The project team worked on the following research questions:

  1. Which substantive innovations/changes with regard to transnational cooperation can be derived from the European Commission's draft regulations for the future EU cohesion policy? How do these innovations/changes match the current spatial issues and challenges in Germany? What does this mean for the claim that transnational cooperation should again be more strongly oriented towards integrated territorial project implementation, as well as being in line with the objectives of the Territorial Agenda 2020? Which precise and new starting points could be the result?
  2. How can the future policy objective 5 “a Europe closer to citizens by fostering the sustainable and integrated development of all types of territories and local initiatives” be translated into transnational cooperation? How can the future Interreg-specific objectives “a better cooperation governance” and “a safer and more secure Europe” be implemented in the transnational programmes? Which specific starting points are given in the individual programme areas that feature a German participation?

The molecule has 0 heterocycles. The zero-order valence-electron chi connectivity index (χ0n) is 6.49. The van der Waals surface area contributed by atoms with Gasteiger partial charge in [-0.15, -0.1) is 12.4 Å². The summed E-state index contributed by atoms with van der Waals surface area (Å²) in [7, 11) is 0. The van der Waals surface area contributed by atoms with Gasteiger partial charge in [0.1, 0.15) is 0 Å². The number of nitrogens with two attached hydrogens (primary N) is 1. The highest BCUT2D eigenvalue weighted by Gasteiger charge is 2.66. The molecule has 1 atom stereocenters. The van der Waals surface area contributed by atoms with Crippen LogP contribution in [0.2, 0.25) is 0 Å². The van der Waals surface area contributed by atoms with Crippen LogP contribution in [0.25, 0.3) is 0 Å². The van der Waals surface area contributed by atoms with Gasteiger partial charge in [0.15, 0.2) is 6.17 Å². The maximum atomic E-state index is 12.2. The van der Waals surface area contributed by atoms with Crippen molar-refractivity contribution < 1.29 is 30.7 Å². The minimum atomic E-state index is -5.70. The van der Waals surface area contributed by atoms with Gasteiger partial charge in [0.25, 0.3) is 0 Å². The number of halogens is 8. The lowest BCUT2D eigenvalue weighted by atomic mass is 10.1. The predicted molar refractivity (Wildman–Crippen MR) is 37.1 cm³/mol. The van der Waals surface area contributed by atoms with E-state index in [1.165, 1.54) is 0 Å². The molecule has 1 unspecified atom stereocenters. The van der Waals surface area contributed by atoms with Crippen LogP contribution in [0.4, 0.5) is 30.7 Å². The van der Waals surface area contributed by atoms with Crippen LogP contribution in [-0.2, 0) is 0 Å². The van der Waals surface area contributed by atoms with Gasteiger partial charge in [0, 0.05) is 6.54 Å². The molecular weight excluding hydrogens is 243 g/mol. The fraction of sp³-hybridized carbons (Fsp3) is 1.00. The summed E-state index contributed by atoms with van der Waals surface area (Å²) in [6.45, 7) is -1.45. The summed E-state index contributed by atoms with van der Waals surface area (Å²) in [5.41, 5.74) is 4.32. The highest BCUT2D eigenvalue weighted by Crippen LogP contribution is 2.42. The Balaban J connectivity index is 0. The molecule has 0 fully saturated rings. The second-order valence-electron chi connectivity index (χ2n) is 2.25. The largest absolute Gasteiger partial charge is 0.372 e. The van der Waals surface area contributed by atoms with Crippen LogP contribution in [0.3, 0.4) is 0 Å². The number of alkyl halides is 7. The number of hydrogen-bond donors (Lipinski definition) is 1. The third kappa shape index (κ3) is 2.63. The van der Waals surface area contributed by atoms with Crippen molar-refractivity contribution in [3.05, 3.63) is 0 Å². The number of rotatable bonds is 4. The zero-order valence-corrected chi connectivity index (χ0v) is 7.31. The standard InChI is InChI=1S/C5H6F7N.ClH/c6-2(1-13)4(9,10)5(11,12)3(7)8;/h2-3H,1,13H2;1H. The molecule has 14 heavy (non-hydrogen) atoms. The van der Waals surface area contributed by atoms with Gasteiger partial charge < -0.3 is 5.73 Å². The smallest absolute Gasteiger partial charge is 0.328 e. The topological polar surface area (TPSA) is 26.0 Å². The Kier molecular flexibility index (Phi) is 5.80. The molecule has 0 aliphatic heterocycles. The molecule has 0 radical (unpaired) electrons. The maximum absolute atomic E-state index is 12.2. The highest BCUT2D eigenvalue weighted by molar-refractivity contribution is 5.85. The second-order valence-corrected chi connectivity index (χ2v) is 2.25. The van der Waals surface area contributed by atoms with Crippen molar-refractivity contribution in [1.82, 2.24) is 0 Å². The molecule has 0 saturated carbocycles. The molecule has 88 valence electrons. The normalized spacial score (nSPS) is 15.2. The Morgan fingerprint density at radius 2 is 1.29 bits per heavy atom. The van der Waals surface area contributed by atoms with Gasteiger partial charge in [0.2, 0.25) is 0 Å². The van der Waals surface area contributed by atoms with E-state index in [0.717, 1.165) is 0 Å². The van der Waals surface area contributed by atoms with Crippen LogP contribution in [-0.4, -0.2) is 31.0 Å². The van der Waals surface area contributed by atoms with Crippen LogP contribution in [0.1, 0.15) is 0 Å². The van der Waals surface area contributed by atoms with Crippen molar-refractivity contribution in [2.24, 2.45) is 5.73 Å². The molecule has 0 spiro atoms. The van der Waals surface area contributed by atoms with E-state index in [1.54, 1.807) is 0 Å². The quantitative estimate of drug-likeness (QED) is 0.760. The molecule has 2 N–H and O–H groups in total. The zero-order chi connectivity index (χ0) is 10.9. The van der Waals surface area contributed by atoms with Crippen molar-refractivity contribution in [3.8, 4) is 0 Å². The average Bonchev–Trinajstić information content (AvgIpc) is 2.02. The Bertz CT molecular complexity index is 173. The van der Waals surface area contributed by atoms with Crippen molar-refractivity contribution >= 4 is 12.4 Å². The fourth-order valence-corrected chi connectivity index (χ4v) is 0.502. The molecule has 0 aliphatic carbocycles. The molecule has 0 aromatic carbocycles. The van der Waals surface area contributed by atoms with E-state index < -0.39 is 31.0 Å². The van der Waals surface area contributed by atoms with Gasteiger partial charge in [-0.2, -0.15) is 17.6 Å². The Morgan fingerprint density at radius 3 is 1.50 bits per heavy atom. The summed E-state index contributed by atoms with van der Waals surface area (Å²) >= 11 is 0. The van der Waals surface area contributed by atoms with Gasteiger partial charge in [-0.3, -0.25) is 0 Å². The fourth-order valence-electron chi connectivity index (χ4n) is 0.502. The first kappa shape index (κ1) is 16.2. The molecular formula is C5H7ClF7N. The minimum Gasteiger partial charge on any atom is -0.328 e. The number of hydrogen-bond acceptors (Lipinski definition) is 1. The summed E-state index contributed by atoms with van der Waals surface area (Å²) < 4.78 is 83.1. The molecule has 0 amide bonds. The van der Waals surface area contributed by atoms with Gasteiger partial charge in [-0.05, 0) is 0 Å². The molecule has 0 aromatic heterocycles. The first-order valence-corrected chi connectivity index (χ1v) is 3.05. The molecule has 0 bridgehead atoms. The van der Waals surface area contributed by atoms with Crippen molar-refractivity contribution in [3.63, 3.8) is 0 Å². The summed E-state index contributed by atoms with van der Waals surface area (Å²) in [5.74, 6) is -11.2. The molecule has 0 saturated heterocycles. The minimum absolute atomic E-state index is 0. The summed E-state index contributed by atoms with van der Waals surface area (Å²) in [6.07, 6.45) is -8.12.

3. The European Commission's proposal for the new European Territorial Cooperation (ETC) regulation provides for a stronger link between transnational programmes and macro-regional strategies. How does this affect the future thematic orientation of transnational programmes with macro-regional references (Alpine Space, Danube Region, Baltic Sea Region)?
  4. Do the expected proposals of the Commission regarding the spatial breakdown of the future transnational programmes correspond to the functional relationships of the cooperation areas and the spatial challenges? Are any adjustments necessary?